Chapter 3.
Manufacture
This chapter details the recommended procedures for the production of tea cake.
Chapter 4.
Tea Wares
This chapter describes twenty eight items used in the brewing and drinking of tea.
Chapter 5.
Brewing
This chapter enumerates the guidelines for the proper preparation of tea.
Chapter 6.
Drinking Tea
This chapter describes the various properties of tea, the history of tea drinking and the various types of tea known in 5th century China.
Chapter 7.
Anecdotes
This chapter gives various anecdotes about the history of tea in Chinese records, from Shennong through the Tang dynasty.
Chapter 8.
Places
This chapter ranks the eight tea producing regions in China.
Chapter 9.
Omission
This chapter lists those procedures that may be omitted and under what circumstances.
Chapter 10.
Diagrams
This chapter consists of four silk scrolls that provide an abbreviated version of the previous nine chapters.
The Classic of Tea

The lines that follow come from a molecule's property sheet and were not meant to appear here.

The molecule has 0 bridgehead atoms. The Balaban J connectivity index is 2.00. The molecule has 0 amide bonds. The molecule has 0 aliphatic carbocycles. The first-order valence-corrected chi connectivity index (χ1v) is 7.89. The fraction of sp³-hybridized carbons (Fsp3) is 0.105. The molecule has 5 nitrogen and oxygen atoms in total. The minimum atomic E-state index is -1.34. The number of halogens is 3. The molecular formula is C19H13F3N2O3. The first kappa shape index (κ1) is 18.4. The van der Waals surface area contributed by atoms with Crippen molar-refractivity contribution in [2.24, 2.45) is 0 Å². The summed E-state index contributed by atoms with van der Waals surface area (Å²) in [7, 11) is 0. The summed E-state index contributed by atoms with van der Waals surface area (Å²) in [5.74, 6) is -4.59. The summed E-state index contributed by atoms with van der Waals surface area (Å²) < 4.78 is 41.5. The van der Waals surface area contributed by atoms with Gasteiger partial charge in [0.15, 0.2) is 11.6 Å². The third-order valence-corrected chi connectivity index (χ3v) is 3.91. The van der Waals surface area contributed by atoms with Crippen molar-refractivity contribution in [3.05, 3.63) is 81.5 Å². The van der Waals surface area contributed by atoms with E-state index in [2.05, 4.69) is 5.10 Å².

By Explore Cultural China

Tuesday, November 27, 2012

Taiping Houkui Tea


Taiping Houkui, or Monkey Picked Tea produced in Xinming Town, Huangshan City, is the crown of famous Chinese teas and one of the Top Ten Famous Teas in China. With two leaves and a bud, the tea is flat and straight in shape covered by obscure white down. The tea leaves assume smooth dark green color on the face and light green on the back, with reddish green in the veins. When brewed, the tea leaves, suspended or sunken, free themselves in the clear tender green water, like many a monkey vigorously stretching their neck and tails and playing with you. The tea tastes fresh, mellow and sweet and smells a long-lasting refreshing aroma. The crystal clear green tea water can provide you a tasty and refreshing experience feasting your throat, eyes and spirit.